There are many more perspectives from veterinary medicine that I strongly believe should be considered during the era of new medicine for our country moving forward. I haven’t run any polls, but I can tell you that many people express to me that their pet gets better care than they do. Veterinarians build relationships. It is a prerequisite to practicing in our profession, and people feel the difference and like it. Why shouldn’t our physicians have the same relationships with us?

As I am sure if this communication in fact reaches you, and you have read it in its entirety, then I must be taking up too much of your time. I can only hope you already have a veterinarian on staff to add an invaluable perspective on healthcare. If not, please consider doing so as I believe it will help transform human medicine into a more productive, effective, and efficient profession and system for us all.

Sincere Regards,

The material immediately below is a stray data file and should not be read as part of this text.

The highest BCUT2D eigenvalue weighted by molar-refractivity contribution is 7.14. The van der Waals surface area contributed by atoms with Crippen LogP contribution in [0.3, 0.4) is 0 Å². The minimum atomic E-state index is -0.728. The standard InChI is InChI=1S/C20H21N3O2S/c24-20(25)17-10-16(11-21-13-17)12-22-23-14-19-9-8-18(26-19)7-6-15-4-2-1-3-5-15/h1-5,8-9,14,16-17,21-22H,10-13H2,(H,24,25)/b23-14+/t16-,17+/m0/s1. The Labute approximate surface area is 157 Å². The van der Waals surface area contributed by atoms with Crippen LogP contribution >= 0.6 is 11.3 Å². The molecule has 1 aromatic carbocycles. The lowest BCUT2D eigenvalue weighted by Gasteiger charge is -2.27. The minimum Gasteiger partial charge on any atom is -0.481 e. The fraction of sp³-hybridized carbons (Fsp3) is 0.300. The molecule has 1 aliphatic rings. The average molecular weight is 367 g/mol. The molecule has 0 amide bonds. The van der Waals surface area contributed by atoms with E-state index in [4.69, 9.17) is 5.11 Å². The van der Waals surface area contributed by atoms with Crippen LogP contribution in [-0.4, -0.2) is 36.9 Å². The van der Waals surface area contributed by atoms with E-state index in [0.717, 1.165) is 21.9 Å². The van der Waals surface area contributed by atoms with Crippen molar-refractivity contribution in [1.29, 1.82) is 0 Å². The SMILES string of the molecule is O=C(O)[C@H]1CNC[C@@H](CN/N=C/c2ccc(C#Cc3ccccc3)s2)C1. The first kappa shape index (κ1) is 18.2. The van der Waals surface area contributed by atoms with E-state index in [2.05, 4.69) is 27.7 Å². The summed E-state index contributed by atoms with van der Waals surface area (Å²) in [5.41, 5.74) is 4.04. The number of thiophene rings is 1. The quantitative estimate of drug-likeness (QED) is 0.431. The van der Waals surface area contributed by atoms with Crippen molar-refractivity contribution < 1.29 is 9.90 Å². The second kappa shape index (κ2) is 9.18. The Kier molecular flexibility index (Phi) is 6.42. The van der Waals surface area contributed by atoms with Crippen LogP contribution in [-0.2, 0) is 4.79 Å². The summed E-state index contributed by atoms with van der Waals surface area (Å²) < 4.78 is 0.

Matthew Steinberg, DVM

I hope that you visit our blog and new website often and contact us whenever you have any questions. I have a few questions about how you feel about this letter. Let us know on our blog!

1. Do you feel your pet gets better medical attention than you do?
2. How is your relationship with your own doctor?
3. Does your veterinarian know your pet better than you know your primary care physician?
4. Does your veterinarian know you better than your primary care physician?
5. Would you be more cautious if you knew you would have to pay all your own medical expenses and then wait to get reimbursed?

Please let us know how you feel on our blog and feel free to review West Hills East Veterinary Clinic and our staff on any of the sites below!